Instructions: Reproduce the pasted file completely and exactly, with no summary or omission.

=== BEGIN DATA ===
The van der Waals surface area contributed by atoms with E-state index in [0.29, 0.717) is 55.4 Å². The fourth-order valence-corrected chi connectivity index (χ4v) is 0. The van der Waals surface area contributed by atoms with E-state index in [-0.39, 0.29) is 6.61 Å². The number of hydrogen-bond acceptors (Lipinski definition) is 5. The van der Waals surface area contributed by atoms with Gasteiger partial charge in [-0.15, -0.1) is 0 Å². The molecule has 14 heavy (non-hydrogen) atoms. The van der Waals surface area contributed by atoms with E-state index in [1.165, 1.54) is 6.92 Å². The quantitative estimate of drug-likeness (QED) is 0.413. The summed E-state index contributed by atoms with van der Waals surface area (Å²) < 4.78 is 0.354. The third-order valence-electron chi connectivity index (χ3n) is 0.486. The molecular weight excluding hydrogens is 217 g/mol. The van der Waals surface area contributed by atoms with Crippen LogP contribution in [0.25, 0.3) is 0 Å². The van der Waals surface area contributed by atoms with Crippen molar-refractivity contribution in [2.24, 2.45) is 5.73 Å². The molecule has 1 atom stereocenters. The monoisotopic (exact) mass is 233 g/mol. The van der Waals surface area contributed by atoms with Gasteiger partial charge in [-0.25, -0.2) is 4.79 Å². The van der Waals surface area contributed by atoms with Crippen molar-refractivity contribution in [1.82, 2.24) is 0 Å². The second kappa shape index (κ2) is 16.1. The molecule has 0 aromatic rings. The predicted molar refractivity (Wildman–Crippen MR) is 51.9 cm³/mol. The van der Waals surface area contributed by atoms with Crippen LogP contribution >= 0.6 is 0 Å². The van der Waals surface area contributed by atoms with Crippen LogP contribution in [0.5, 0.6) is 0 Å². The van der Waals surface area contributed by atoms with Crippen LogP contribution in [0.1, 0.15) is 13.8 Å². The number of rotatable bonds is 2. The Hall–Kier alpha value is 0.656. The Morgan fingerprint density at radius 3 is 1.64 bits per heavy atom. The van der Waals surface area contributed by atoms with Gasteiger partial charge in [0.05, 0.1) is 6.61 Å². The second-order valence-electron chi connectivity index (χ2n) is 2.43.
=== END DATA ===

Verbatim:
The van der Waals surface area contributed by atoms with E-state index in [0.29, 0.717) is 55.4 Å². The fourth-order valence-corrected chi connectivity index (χ4v) is 0. The van der Waals surface area contributed by atoms with E-state index in [-0.39, 0.29) is 6.61 Å². The number of hydrogen-bond acceptors (Lipinski definition) is 5. The van der Waals surface area contributed by atoms with Gasteiger partial charge in [-0.15, -0.1) is 0 Å². The molecule has 14 heavy (non-hydrogen) atoms. The van der Waals surface area contributed by atoms with E-state index in [1.165, 1.54) is 6.92 Å². The quantitative estimate of drug-likeness (QED) is 0.413. The summed E-state index contributed by atoms with van der Waals surface area (Å²) < 4.78 is 0.354. The third-order valence-electron chi connectivity index (χ3n) is 0.486. The molecular weight excluding hydrogens is 217 g/mol. The van der Waals surface area contributed by atoms with Crippen LogP contribution in [0.25, 0.3) is 0 Å². The van der Waals surface area contributed by atoms with Crippen molar-refractivity contribution in [2.24, 2.45) is 5.73 Å². The molecule has 1 atom stereocenters. The monoisotopic (exact) mass is 233 g/mol. The van der Waals surface area contributed by atoms with Gasteiger partial charge in [-0.25, -0.2) is 4.79 Å². The van der Waals surface area contributed by atoms with Crippen molar-refractivity contribution in [1.82, 2.24) is 0 Å². The second kappa shape index (κ2) is 16.1. The molecule has 0 aromatic rings. The predicted molar refractivity (Wildman–Crippen MR) is 51.9 cm³/mol. The van der Waals surface area contributed by atoms with Crippen LogP contribution >= 0.6 is 0 Å². The van der Waals surface area contributed by atoms with Crippen LogP contribution in [0.5, 0.6) is 0 Å². The van der Waals surface area contributed by atoms with Crippen LogP contribution in [0.1, 0.15) is 13.8 Å². The number of rotatable bonds is 2. The Hall–Kier alpha value is 0.656. The Morgan fingerprint density at radius 3 is 1.64 bits per heavy atom. The van der Waals surface area contributed by atoms with Gasteiger partial charge in [0.05, 0.1) is 6.61 Å². The second-order valence-electron chi connectivity index (χ2n) is 2.43.